Anne fans from around the world make the pilgrimage to Cavendish looking for the down to Earth country spots described in the books, often with Anne's made up place names like "The Lake of Shining Waters," and the "White Way of Delight." The irony is that nearly every place in PEI lives up to these dreamy expectations of bucolic bliss except Cavendish. Sure all of Lucy Maude's old haunts are there from her birthplace and home to her grandfather's house - and these are lovingly restored to be quaintly beautiful - but somewhere in time, tourism went wonky and someone decided to set up a tacky tourist strip not unlike San Francisco's Fisherman's Wharf. Spread out along a well-spaced out strip of highway there's a Ripley's Believe It Or Not, an Anne theme park, a water park, amusement park, indoor blacklight mini-golf and a wax museum to name a few. In between are the charming houses of yesteryear filled with old photos and small town stories of a talented woman who loved her island for its simplicity and natural beauty.
Lucy Maud's love of her natural surroundings inspired her books, her books have inspired possibly millions of young girls, many who come to visit, and the visitors inspired tourism to pave the whole damn place over for tour bus parking. It's a common story I suppose and really Cavendish isn't as garish as I'm making it sound, it could just be so much prettier. I hope that at some time the area will develop more towards what Lucy Maud loved and wrote about that inspired dreams of simple happiness to generations. I'd love to see a botanical garden theme park with real flowers and lakes lit by the sun and the rain with cute little benches, rose bushes and weeping willows, all animated by real happy children running around and playing in the dirt. I'd bring a picnic and Lucy Maud I think would smile at us.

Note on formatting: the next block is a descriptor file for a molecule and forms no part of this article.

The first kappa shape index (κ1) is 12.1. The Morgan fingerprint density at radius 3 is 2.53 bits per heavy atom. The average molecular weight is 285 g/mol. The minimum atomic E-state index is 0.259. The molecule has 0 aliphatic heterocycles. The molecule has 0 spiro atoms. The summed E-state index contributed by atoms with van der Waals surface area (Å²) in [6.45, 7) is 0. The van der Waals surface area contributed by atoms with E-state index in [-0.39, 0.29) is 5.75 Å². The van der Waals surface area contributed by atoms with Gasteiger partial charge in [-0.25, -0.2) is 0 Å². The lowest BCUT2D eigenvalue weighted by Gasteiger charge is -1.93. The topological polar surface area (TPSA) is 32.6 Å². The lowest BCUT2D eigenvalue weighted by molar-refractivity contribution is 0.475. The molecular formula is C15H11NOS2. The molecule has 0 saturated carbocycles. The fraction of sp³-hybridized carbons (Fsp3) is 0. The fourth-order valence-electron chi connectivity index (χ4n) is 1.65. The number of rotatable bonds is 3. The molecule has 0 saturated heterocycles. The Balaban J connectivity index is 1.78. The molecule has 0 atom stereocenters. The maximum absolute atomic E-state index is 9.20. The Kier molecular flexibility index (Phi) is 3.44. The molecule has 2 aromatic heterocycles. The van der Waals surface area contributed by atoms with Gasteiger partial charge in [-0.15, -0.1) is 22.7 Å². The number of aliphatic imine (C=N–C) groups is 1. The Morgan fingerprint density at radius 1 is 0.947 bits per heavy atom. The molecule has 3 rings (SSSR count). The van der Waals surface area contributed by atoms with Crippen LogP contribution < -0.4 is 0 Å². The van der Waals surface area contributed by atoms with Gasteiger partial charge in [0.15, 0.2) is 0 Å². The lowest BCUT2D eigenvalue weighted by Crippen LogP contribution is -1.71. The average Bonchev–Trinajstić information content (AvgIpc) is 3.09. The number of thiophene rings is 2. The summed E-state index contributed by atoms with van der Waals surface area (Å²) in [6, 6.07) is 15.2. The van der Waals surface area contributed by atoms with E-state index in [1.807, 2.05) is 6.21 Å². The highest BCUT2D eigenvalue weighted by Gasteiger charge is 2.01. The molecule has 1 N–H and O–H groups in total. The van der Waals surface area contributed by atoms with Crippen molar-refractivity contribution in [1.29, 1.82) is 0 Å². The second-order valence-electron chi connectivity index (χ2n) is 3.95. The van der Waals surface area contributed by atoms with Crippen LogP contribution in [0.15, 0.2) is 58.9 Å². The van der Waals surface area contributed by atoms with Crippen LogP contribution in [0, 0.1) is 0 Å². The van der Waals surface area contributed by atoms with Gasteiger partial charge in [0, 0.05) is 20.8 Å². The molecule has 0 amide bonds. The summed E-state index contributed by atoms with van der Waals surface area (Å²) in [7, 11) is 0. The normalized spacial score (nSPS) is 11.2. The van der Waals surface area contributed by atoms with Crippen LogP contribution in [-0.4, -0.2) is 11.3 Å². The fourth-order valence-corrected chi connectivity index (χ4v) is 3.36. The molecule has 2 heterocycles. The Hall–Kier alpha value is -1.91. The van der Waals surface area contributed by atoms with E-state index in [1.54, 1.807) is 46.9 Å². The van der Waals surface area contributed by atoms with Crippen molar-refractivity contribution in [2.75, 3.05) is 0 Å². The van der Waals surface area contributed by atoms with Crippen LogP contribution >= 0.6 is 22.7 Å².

Wednesday, July 7, 2010
Ah, Nova Scotia's Cape Breton Highlands National Park: long stretches of winding road, few cars and pristine pine forest in all directions. But all it takes is one moose on the side of the road and suddenly the Cabot Trail forms a traffic plug.
I may sound like I'm heckling but I am no better than the RV, car-camping crowd. I stopped, ran over to the other side and got my prize photo of the moose's rear end.
Saturday, June 26, 2010
I took this picture on Friday June 25th -the night of the full moon- from the Cape d'Or Lighthouse.
I was on my normal high-speed Lonely Planet mission to cover as much territory as I could in a day when Darcy, the owner of the little B&B in the lighthouse quarters at Cape d'Or (who had no idea I was working for Lonely Planet) talked me into taking it slow for a change. He had a few extra rooms and his server was off that night so he gave me a deal in exchange for helping out in the kitchen - since his place is in one of the most beautiful spots in Nova Scotia, this was an offer I couldn't turn down.
With hot Balieys and decaf, Darcy, the other (very fun) guests and I watched the sun set over New Brunswick while a giant full moon rose behind us from Hall's Harbour Nova Scotia. The Bay of Fundy stretched, wildly crashing with white caps below the cliffs. This was truly a magic moment and I'm so glad I slowed down to enjoy myself. I caught up the next day and was a much happier human being.
Wednesday, June 23, 2010